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Democrats' Voter Apathy Hands Victories to GOP

November 21, 2002

Re "Replay of Reagan-Era Voting Patterns Is Not Good News for Democrats," Nov. 18: In his column cataloging the woes of the Democrats, Ronald Brownstein glosses over the main reason they lost so many races. It's the same one as always -- voter apathy. Do the math: If a combined total of roughly 91,000 Democrats who did not vote had voted in three states (Missouri, Minnesota and New Hampshire), those states would have sent Democrats to the Senate, the party would have a solid majority and it would be President Bush, Karl Rove and Marc Racicot feeling the heat.

Until the Democrats make it Job One to get their core voters down to the polls on election day, they will remain a majority party that consistently loses, and the GOP will continue to spin its nonexistent "mandate" into something approaching a fact.

Michael Schlesinger

Sherman Oaks

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Bill Clinton gave us: peace, prosperity, sex. George W. Bush gives us: war, recession, righteousness. You choose.

Carol A. Kirgis

Camarillo

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Re "Insider Backing for Gore Is Tepid," Times Poll, Nov. 17: I am not a Democratic Party insider, but if Al Gore runs in 2004 he has my vote. I am sick and tired of the warmongers and economy busters occupying the White House. As for the rest of the presidential hopefuls who claim to be real Democrats and are not, they do not stand up to Gore.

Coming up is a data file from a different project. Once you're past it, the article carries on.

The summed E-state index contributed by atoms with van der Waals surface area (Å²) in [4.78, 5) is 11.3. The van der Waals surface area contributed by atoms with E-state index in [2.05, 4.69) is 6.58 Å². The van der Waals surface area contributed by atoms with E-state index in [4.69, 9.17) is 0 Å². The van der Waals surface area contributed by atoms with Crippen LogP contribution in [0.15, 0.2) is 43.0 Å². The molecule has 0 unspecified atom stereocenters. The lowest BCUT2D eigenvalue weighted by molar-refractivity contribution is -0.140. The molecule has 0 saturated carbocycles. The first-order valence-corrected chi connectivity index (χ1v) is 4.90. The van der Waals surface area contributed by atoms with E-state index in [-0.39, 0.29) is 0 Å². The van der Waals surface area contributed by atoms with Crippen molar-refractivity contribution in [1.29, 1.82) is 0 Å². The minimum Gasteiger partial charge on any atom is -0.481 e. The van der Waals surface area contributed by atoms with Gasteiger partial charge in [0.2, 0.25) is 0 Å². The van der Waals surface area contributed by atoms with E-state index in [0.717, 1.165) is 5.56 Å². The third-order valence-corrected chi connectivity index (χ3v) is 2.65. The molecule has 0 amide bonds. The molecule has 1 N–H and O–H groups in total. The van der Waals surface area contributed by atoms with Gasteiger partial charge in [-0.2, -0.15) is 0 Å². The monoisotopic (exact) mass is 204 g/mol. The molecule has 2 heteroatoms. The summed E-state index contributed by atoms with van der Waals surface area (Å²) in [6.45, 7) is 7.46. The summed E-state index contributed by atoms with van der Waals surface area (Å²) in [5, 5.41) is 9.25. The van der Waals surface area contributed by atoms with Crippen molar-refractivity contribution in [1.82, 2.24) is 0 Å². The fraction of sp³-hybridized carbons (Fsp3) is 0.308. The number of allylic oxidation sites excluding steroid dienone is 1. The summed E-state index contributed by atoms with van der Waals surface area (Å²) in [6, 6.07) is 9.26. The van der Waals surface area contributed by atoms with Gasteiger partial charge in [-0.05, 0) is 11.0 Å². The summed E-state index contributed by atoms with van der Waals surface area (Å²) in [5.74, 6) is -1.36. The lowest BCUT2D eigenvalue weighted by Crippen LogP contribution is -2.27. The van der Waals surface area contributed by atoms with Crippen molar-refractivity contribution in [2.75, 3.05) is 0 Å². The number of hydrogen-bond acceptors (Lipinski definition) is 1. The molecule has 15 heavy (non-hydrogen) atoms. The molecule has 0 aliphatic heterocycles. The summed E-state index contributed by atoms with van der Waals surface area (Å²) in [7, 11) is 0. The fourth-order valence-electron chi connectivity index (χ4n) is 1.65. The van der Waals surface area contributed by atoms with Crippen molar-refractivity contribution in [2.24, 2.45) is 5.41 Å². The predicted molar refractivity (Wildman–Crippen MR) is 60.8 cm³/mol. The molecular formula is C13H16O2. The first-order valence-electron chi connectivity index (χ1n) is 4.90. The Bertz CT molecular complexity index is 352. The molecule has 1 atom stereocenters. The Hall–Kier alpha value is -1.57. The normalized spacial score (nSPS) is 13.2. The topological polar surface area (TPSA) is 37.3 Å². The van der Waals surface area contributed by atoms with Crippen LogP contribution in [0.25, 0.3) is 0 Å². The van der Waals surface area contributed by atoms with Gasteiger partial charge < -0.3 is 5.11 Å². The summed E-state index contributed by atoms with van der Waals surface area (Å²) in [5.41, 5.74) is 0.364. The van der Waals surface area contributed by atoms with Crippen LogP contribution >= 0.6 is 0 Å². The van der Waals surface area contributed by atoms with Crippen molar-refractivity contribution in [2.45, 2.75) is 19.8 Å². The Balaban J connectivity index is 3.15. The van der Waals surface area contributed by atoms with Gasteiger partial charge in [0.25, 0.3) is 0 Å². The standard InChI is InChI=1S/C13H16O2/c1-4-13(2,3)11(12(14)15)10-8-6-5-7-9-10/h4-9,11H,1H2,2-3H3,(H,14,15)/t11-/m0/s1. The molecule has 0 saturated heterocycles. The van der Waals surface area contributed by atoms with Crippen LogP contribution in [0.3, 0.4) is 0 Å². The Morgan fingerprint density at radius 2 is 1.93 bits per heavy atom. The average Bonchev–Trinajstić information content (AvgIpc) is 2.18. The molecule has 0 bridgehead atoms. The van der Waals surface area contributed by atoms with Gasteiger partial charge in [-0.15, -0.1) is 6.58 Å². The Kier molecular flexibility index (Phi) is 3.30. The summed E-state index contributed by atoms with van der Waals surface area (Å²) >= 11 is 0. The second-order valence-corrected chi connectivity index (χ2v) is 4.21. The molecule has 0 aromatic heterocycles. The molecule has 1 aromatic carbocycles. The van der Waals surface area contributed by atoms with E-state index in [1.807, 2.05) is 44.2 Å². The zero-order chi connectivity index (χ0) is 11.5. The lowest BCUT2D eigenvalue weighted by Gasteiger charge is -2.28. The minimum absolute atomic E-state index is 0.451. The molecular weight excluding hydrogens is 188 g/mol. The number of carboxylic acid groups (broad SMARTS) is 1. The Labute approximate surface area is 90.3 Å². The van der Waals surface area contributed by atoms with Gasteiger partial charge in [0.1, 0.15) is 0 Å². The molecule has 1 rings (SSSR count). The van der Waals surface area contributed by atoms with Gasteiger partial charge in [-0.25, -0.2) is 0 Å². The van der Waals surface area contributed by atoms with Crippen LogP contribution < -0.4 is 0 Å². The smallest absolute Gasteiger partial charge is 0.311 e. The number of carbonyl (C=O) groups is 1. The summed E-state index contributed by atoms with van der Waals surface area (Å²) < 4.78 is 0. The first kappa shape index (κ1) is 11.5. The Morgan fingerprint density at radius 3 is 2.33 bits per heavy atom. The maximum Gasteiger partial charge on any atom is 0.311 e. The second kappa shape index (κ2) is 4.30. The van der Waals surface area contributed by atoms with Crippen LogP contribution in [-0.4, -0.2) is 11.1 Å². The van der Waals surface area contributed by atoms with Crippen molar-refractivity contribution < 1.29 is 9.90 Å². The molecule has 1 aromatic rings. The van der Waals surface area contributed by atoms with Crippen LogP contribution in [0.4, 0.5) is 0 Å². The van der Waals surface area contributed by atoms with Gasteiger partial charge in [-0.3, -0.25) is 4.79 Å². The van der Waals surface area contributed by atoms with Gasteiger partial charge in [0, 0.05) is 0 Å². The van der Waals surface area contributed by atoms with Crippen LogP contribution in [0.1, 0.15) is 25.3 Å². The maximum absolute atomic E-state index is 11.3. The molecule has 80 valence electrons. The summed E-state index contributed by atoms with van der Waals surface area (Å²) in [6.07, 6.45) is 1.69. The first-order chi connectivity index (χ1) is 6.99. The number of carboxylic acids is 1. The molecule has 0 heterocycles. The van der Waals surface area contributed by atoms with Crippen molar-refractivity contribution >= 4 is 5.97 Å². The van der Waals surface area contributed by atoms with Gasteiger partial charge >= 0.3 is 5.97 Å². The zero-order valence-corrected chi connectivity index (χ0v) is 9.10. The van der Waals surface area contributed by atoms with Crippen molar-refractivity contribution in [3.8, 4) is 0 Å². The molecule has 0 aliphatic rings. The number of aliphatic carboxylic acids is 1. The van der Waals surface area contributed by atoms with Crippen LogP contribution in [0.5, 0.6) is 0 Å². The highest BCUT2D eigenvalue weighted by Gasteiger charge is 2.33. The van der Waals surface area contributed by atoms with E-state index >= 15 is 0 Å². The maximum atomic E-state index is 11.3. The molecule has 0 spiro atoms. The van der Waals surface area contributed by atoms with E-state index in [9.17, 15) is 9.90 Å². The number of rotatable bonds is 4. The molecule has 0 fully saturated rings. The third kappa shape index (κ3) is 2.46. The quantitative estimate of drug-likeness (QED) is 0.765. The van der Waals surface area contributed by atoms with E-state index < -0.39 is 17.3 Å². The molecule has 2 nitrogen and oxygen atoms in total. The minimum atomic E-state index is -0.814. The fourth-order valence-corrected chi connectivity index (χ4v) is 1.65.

Mary Ann Bailey

Oceanside

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Your article on the presumed low support for Gore almost got it right, except for the minor detail that you polled the only people who don't count. Yes, we need change within the Democratic Party. And those nameless, faceless operatives in the party hierarchy whom you talked with are the ones who need to go. Meanwhile, Gore, our popularly elected president, is the overwhelming choice of voters in national polls. Pardon me for thinking the electorate's voice should carry more weight than that of those clueless DNC people in their ivory towers.

Monica Friedlander

Oakland

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Though the Democratic Party should surely produce good candidates for the 2004 race, the candidates are not the ones we should really be worrying about.

Reproductive rights, gun control laws and our environment are just some of the things that are poised to be attacked by the Republicans in control. It is especially crucial at this time for the Democratic leadership to make our positions heard loud and clear. If Democrats are to recapture the White House and Congress, it will be won through the issues -- give the people a reason to vote for Democrats.

Patrick Kwan

New York

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